For the Cowboys, it had been a historic fortress of royal blue and gold.
Built in 1923, Libbey High School had a rich history, but in 2010, its walls were crushed.
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The Western Avenue grass is now greener. But Libbey High graduates are still disheartened by their loss.
From noon to 8 p.m. Saturday, all Libbey graduates were invited to what organizers hope will be an annual picnic, called Libbey Legacy Lives, to help preserve the school’s spirit.
“This is an opportunity to see old friends, make some new friends, and see some people I haven’t seen in five, 10, 15, 20, and sometimes 40 years. It’s good to see everyone, it really is,” said Christopher Price, 59, who traveled from Atlanta to attend the reunion.
Mr. Price put together a slideshow with pictures of a 2010 reunion and included pictures of Libbey’s interior and exterior. Mr. Price said he had been a varsity basketball player and looked back fondly on his memories at the gym, in the locker room, and on the track.
For reunion committee member William Ellis, who graduated in 1968, the picnic was a way to see old friends and remember the “total experience.”
“Here at Libbey, we not only had a good education in the books, but we had a good education in life,” he said. “... This was a diverse school, and that is what made it so good. Black, white, and Mexican — our class was a very close class.”
Mr. Ellis, 61, said his class had been particularly close in part because it went through so much. From the assassinations of Martin Luther King, Jr., John F. Kennedy, and Robert Kennedy to the riots, Mr. Ellis said, Libbey provided him and his classmates with a good education in life.
“I can remember when Dr. King got killed. It was almost like just an instinct. The white students met in study hall 116 on the first floor, and a lot of the black students, we all met in study hall on the second floor in 216. Because of what happened, we just separated. But when the initial shock was over, we went back to being a big school. We learned to overcome it, and even though a white person killed a black civil rights hero, not all white students were like that.”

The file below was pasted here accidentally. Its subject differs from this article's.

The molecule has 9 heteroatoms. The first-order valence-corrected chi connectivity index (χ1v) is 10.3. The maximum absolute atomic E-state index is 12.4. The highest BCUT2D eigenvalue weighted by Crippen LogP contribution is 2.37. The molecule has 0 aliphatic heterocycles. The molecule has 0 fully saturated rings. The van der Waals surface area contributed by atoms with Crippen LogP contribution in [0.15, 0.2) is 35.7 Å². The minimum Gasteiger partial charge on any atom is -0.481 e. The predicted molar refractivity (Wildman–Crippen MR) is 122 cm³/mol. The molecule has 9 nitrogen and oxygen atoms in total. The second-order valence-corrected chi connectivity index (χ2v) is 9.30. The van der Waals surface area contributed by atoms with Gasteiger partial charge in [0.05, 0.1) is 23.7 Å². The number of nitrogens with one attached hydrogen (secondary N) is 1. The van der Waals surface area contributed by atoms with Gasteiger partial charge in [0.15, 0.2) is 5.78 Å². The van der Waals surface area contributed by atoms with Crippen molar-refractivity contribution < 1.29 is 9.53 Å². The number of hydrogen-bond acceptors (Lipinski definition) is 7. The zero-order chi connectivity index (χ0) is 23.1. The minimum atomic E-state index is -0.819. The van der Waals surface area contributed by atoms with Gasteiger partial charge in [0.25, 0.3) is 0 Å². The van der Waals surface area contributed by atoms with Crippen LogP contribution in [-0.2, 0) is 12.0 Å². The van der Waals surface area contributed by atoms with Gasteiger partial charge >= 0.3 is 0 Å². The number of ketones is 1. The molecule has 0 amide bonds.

Mr. Ellis, who still lives in Toledo, said he lived with his aunt his freshman year so he could attend Libbey. He grew up in East Toledo but fell in love with Libbey when he was in elementary school. When the school was demolished in 2010, he cried.
For Dennis Keyser and the former Kathy Moore of West Toledo, Libbey brought them together.
The 1968 graduates met in September of their freshman year. In an English classroom on the corner of the third floor in room 342, their teacher had seated the class in alphabetical order.
The year was 1964. Dennis was 16 and Kathy was 15. One day, she said, she asked if she could borrow his green cartridge ink pen.
He said yes, but she never returned his pen.
“After a couple of days, she told me, ‘If you want your pen back, you can walk me home,’ ” Mr. Keyser said.
Mr. Keyser, who had lived on Green Street, added that he walked an extra mile to his future wife’s home on Champion to get his pen back.
Ms. Keyser said he never did get it back.
On Jan. 15, 1965, the high school sweethearts began going steady, and a year after they graduated, they were married. The Keysers, who celebrated their 44th anniversary earlier this month, fondly recalled what they said was one of the funniest things that ever happened to them at Libbey.
“We were just going together — we hadn’t been going together very long — and we were standing by my locker and he kissed me,” Ms. Keyser said. “The teacher looked at me and said, ‘There’s a time and place for those kind of things, and this isn’t it.’ ”
Nearly 200 alumni braced the 91-degree weather to attend the picnic at noon. The committee positioned its welcoming tent to the location where Libbey’s front doors had stood for decades, and classes spread out under trees and royal-blue and yellow tents to reminisce.
Reunion coordinator Francine Coogler Boyd said the reunion committee expected about 1,500 to 2,000 graduates to attend.
Ms. Boyd, who graduated in 1979, said the event was planned so all classes, from 1923 to 2010, could attend.
She said the committee is planning a dinner and dance to be held Nov. 30 at The Hotel @ UTMC to raise funds for the less fortunate. Plans call for another picnic next June.
“This school is a family, and we just wanted everyone to be able to come here and keep Libbey’s spirit alive,” Ms. Boyd said.
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